Over the next several weeks and months leaves and petioles should be sampled in perennial crops. Leaf analysis can assist in evaluating this season's crop nutrition management and plan next season's program. The table below outlines sampling times, plant part to sample and number of leaves to submit for perennial fruit cropsfootnote 1.

Calendar dateCropPlant part sampledApproximate number to collect
Before July 1Strawberry fruitingFully expanded, recently matured leaf blade — discard petiole immediately50 blades throughout sampling area
July, last 2 weeks


Cherry, Montmorency



Mature mid-shoot leaves of current year growth at shoulder height from all sides of tree10 leaves from 10 representative trees
Late JulyRaspberryFully expanded leaves from fruiting cane100 leaves throughout sampling area
Late July-early AugustBlueberry, HighbushMature mid-shoot leaves of current year growth100 leaves throughout sampling area
Early AugustStrawberry non-fruitingFully expanded, recently matured leaf blade - discard petiole immediately50 blades throughout sampling area
Early SeptemberGrapesPetioles from mature leaves of fruiting canes. Remove from leaf immediately75-200 depending on variety size

Before you start sampling

  • The plant part sampled and stage of growth affects the interpretation of the results.
    For example, the table below shows the differences in some referenced critical ranges for wine grapes, Vitis vinifera, sampled at different growth stages and for different plant parts being sampled. Keeping records of cultivars sampled, timing of sample collection, and plant part sampled will help in building a historical reference.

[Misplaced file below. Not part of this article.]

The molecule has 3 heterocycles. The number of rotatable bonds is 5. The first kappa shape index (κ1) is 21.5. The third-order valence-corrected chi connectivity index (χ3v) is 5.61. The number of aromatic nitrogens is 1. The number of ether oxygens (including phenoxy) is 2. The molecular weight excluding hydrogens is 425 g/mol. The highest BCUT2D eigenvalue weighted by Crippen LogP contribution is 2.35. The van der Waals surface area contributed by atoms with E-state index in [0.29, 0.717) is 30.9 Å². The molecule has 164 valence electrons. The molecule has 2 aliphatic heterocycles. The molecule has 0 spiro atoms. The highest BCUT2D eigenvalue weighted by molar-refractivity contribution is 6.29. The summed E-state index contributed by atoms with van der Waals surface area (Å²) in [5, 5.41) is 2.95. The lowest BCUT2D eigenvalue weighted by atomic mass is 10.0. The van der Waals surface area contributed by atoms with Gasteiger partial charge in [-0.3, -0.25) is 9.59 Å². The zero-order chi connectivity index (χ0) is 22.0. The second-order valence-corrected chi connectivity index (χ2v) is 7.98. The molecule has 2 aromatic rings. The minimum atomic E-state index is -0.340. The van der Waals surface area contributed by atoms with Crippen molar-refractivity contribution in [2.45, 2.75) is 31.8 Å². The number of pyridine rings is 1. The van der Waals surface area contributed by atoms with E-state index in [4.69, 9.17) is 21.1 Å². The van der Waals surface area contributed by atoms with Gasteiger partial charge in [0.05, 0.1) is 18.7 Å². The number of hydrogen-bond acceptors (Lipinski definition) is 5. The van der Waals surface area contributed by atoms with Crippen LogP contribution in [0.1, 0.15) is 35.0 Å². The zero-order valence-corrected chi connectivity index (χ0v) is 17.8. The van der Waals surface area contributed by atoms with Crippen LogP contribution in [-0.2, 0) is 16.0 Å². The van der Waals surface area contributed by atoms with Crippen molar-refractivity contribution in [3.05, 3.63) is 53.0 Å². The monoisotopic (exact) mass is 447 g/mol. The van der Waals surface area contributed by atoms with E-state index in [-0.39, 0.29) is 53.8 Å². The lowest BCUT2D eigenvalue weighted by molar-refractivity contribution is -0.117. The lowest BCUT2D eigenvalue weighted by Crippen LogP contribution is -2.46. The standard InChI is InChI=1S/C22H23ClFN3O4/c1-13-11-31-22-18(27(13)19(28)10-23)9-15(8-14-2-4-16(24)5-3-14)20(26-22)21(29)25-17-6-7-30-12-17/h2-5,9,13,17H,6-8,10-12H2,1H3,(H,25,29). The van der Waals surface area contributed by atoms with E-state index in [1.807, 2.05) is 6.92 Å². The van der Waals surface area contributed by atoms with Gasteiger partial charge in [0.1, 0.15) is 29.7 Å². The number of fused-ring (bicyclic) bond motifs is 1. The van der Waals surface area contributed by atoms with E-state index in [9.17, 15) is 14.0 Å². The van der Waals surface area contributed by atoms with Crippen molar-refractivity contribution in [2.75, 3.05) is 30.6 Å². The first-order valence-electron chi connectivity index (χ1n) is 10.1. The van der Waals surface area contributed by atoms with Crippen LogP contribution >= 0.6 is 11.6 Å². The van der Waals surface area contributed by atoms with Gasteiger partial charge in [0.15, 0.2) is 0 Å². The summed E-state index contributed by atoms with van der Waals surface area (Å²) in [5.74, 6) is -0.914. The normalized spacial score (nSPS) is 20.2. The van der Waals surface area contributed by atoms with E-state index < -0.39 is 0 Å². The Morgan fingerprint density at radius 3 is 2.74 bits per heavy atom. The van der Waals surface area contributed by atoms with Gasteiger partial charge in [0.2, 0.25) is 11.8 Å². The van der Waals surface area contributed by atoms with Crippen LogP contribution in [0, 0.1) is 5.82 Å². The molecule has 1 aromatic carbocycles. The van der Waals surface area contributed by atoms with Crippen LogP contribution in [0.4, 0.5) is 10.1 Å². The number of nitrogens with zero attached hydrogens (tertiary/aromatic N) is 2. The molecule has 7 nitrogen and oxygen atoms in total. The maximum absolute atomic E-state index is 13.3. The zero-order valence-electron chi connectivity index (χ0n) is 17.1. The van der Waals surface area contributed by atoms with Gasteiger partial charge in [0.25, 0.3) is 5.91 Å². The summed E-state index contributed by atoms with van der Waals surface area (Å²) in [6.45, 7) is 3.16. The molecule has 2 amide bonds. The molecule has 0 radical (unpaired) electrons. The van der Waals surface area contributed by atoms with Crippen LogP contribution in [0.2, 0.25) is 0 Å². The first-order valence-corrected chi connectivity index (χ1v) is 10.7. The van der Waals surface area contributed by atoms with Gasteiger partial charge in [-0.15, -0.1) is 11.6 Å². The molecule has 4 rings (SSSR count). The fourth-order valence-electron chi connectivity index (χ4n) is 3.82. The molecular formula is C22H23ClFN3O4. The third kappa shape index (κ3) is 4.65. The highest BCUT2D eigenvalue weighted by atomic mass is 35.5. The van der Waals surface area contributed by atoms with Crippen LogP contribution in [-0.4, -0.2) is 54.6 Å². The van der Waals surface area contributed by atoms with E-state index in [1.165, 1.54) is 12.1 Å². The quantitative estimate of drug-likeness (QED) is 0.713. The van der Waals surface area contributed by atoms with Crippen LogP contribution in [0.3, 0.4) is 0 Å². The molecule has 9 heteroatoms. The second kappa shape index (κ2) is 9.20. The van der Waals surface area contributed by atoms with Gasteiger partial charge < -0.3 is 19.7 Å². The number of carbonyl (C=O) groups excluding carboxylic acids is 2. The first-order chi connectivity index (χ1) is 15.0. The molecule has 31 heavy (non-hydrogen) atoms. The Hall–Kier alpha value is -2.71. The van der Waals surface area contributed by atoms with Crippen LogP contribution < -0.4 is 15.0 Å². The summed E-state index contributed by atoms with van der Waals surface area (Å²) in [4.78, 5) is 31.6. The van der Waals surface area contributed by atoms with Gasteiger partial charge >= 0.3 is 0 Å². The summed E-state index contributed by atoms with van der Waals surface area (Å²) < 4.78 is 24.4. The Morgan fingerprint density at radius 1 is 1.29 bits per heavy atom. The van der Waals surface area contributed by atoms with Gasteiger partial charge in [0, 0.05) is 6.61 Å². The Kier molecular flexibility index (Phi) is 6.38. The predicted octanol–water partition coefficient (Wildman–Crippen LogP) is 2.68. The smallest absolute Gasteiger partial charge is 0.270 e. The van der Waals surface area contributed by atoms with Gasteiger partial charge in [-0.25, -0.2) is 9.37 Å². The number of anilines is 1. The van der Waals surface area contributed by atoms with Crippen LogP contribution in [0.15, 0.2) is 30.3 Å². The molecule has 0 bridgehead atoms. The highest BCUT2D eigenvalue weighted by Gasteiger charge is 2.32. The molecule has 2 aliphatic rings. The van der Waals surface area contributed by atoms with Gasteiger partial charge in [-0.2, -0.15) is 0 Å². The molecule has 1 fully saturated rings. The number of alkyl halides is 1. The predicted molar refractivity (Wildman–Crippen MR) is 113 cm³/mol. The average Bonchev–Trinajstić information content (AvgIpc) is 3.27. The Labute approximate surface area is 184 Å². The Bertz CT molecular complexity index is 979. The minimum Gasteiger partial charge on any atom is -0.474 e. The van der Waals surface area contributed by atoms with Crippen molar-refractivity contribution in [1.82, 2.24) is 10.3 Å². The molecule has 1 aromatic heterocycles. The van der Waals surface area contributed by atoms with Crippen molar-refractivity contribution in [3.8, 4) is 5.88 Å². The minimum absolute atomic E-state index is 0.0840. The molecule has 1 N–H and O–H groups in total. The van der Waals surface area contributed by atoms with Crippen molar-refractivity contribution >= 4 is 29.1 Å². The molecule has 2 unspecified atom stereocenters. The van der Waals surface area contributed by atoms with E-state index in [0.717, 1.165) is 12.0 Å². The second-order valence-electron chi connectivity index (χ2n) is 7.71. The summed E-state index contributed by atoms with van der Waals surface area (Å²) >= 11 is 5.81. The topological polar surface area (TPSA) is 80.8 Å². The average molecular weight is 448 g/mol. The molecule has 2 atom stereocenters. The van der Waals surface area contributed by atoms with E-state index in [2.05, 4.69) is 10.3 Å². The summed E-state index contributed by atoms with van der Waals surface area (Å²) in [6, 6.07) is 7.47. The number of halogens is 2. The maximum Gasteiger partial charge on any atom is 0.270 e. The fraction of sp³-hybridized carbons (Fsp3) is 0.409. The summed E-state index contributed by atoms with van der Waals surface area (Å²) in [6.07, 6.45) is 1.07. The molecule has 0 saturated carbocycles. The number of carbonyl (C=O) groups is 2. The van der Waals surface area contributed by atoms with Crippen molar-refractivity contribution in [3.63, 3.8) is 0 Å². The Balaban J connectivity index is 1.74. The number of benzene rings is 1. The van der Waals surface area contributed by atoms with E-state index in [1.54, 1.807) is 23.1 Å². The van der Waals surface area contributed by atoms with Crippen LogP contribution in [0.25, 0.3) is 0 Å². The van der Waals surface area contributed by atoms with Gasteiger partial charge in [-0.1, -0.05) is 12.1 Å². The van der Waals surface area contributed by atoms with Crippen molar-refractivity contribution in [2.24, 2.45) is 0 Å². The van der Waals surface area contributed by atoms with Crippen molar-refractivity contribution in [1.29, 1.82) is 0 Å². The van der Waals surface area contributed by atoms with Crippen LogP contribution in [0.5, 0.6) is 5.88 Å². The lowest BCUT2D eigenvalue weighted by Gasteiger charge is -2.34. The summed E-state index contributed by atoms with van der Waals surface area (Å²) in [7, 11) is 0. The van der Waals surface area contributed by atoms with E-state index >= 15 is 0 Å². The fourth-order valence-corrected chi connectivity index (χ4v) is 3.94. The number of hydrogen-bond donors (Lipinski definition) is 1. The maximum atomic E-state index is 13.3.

Whole leaves, opposite bunch cluster, early summerfootnote 2Petioles opposite basal flowers, full bloomfootnote 2Petioles from mature leaves of fruiting canesfootnote 1
Nitrogen, %
Phosphorus, %
Potassium, %

Sampling tips

  • Sample varieties or blocks separately that require different management practices.
  • If variable areas are large enough to fertilize separately, sample them separately. Match your leaf sampling to your soil sampling program
  • Avoid collecting damaged leaves or leaves from plants that appear abnormal.
  • Collect tissue samples in clearly labelled paper bags. Plant tissues will rot if stored in plastic bags.
  • Avoid contamination of the sample with soil. Even a small amount will cause the results to be invalid, especially for micronutrients.
  • Plants suspected of a nutrient deficiency should be sampled as soon as a problem appears. Take tissue samples from problem areas and submit them separately. Also collect and submit a non-affected plant from adjacent areas. Collect and submit soils sample from both areas as well.
  • Fresh samples should be delivered to the laboratory directly. If they cannot be sent immediately, they should be dried to prevent spoilage. Samples may be air dried as long as they are not contaminated by and dust or debris while drying. They can also be dried in an oven at 65°C or less.
  • For perennial crops, leaf analysis is an important complement to soil testing. Over the long term, it can tell you whether your soil fertility program is supplying adequate nutrients for optimum growth. It is also a useful tool for trouble shooting problems. If your soil tests show adequate nutrient levels, deficiencies indicated by a leaf test may give clues to other problems restricting nutrient uptake.

Where to send samples

Several Ontario commercial soil testing laboratories can provide you with leaf analysis. Their contact information can be found at Soil, leaf and petiole tissue, and forages and feed testing labs.